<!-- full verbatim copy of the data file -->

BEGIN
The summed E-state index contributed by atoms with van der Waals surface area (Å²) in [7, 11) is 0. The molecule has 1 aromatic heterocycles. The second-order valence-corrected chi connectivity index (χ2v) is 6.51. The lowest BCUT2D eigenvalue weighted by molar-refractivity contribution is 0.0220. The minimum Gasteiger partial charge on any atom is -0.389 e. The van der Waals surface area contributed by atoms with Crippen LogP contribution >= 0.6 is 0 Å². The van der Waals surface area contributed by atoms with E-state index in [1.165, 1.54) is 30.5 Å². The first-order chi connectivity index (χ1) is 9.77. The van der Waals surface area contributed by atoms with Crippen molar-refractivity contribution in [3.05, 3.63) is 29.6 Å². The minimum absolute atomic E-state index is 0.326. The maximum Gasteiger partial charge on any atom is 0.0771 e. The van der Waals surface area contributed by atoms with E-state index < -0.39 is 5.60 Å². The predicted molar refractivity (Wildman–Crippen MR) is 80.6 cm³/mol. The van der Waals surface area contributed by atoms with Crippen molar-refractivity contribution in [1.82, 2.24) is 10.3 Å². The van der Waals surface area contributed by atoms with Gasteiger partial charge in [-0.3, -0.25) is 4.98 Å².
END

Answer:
The summed E-state index contributed by atoms with van der Waals surface area (Å²) in [7, 11) is 0. The molecule has 1 aromatic heterocycles. The second-order valence-corrected chi connectivity index (χ2v) is 6.51. The lowest BCUT2D eigenvalue weighted by molar-refractivity contribution is 0.0220. The minimum Gasteiger partial charge on any atom is -0.389 e. The van der Waals surface area contributed by atoms with Crippen LogP contribution >= 0.6 is 0 Å². The van der Waals surface area contributed by atoms with E-state index in [1.165, 1.54) is 30.5 Å². The first-order chi connectivity index (χ1) is 9.77. The van der Waals surface area contributed by atoms with Crippen molar-refractivity contribution in [3.05, 3.63) is 29.6 Å². The minimum absolute atomic E-state index is 0.326. The maximum Gasteiger partial charge on any atom is 0.0771 e. The van der Waals surface area contributed by atoms with E-state index < -0.39 is 5.60 Å². The predicted molar refractivity (Wildman–Crippen MR) is 80.6 cm³/mol. The van der Waals surface area contributed by atoms with Crippen molar-refractivity contribution in [1.82, 2.24) is 10.3 Å². The van der Waals surface area contributed by atoms with Gasteiger partial charge in [-0.3, -0.25) is 4.98 Å².